Fundamental analysis (FA) is a method of measuring a security’s intrinsic value by examining related economic and financial factors. Fundamental analysts’ study anything that can affect the security’s value, from macroeconomic factors such as the state of the economy and industry conditions to microeconomic factors like the effectiveness of the company’s management.
The end goal is to arrive at a number that an investor can compare with a security’s current price in order to see whether the security is undervalued or overvalued. This method of stock analysis is considered to be in contrast to technical analysis, which forecasts the direction of prices through an analysis of historical market data such as price and volume.
- Fundamental analysis is a method of determining a stock’s real or “fair market” value.
- Fundamental analysts search for stocks that are currently trading at prices that are higher or lower than their real value.
- If the fair market value is higher than the market price, the stock is deemed to be undervalued and a buy recommendation is given.
- In contrast, technical analysts ignore the fundamentals in favour of studying the historical price trends of the stock.
Understanding Fundamental Analysis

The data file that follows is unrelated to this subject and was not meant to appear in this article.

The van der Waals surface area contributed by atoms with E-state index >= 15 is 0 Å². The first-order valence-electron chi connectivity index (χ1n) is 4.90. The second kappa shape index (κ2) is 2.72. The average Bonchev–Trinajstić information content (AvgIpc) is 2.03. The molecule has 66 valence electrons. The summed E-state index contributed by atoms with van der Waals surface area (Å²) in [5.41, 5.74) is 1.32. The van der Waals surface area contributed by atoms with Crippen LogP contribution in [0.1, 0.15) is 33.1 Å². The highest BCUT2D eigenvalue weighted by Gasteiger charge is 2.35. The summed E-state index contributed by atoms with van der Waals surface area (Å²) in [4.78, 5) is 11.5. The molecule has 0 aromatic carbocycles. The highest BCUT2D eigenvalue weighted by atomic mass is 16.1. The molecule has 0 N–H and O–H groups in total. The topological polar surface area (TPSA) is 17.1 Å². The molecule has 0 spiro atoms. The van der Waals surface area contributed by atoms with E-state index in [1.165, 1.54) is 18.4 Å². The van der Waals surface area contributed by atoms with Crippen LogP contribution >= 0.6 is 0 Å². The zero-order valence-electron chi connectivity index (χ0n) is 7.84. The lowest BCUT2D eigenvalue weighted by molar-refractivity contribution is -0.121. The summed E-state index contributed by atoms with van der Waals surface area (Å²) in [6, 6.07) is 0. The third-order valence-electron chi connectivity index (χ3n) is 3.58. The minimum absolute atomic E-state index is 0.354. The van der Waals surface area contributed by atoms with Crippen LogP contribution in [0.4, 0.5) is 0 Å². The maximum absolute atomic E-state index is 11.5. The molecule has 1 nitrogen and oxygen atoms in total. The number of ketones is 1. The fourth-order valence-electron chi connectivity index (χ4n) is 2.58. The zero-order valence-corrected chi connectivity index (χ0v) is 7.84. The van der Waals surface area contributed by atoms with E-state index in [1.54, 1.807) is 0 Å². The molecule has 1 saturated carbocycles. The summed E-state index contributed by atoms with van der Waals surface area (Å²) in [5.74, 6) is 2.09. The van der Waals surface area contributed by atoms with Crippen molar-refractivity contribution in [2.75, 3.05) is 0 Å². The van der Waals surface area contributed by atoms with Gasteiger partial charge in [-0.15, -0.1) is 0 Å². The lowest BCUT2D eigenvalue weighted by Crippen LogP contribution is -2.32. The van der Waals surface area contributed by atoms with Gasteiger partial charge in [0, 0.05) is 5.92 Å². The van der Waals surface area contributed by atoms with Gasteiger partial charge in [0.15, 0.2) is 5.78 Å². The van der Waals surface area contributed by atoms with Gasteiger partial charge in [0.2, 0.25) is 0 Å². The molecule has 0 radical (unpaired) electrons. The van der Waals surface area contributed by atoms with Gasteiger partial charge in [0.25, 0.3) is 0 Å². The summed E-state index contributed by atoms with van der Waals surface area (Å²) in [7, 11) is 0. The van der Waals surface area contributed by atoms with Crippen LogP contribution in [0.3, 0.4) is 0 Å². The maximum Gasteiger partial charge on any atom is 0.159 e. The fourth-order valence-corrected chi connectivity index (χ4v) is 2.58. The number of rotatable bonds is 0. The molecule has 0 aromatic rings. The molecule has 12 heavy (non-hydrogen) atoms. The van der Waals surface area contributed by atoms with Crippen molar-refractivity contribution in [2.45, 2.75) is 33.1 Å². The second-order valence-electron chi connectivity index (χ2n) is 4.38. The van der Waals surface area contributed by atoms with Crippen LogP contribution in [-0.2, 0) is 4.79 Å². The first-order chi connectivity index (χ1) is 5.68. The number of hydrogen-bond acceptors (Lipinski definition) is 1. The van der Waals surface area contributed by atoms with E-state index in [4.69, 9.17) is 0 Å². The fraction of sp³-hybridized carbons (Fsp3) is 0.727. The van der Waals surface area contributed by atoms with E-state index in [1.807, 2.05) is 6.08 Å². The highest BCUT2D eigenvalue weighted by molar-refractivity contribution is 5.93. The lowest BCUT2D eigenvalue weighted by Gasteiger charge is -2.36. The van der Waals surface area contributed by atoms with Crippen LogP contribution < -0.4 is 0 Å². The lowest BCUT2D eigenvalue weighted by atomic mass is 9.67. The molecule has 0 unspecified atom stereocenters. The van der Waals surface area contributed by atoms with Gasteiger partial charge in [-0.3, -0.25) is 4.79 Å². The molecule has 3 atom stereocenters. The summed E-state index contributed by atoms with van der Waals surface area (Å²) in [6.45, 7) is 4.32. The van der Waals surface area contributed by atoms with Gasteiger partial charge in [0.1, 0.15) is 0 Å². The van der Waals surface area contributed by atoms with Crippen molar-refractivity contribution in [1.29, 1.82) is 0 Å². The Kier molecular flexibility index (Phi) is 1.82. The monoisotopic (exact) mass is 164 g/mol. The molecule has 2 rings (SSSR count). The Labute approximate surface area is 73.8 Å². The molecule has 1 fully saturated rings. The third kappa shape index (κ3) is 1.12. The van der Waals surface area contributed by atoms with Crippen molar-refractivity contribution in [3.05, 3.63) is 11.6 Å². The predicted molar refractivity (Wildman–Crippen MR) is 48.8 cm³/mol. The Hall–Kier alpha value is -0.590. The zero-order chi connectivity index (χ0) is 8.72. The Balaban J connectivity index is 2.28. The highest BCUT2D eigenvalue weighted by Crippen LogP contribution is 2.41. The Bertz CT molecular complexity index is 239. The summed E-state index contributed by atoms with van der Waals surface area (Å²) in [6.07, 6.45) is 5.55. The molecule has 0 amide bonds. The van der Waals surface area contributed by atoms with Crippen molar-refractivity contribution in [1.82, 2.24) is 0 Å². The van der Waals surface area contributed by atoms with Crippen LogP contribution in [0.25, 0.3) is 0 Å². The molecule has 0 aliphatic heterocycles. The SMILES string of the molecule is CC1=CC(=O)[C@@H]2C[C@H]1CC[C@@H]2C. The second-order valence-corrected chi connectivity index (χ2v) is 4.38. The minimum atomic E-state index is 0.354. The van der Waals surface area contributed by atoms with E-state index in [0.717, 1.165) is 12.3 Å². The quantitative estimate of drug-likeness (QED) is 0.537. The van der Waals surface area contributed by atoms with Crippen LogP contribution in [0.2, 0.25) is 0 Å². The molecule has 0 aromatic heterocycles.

All stock analysis tries to determine whether a security is correctly valued within the broader market. Fundamental analysis is usually done from a macro to micro perspective in order to identify securities that are not correctly priced by the market.
Analysts typically study, in order, the overall state of the economy and then the strength of the specific industry before concentrating on individual company performance to arrive at a fair market value for the stock.
Fundamental analysis uses public data to evaluate the value of a stock or any other type of security. For example, an investor can perform fundamental analysis on a bond’s value by looking at economic factors such as interest rates and the overall state of the economy, then
studying information about the bond issuer, such as potential changes in its credit rating.
For stocks, fundamental analysis uses revenues, earnings, future growth, return on equity,
profit margins, and other data to determine a company’s underlying value and potential for future growth. All of this data is available in a company’s financial statements (more on that below).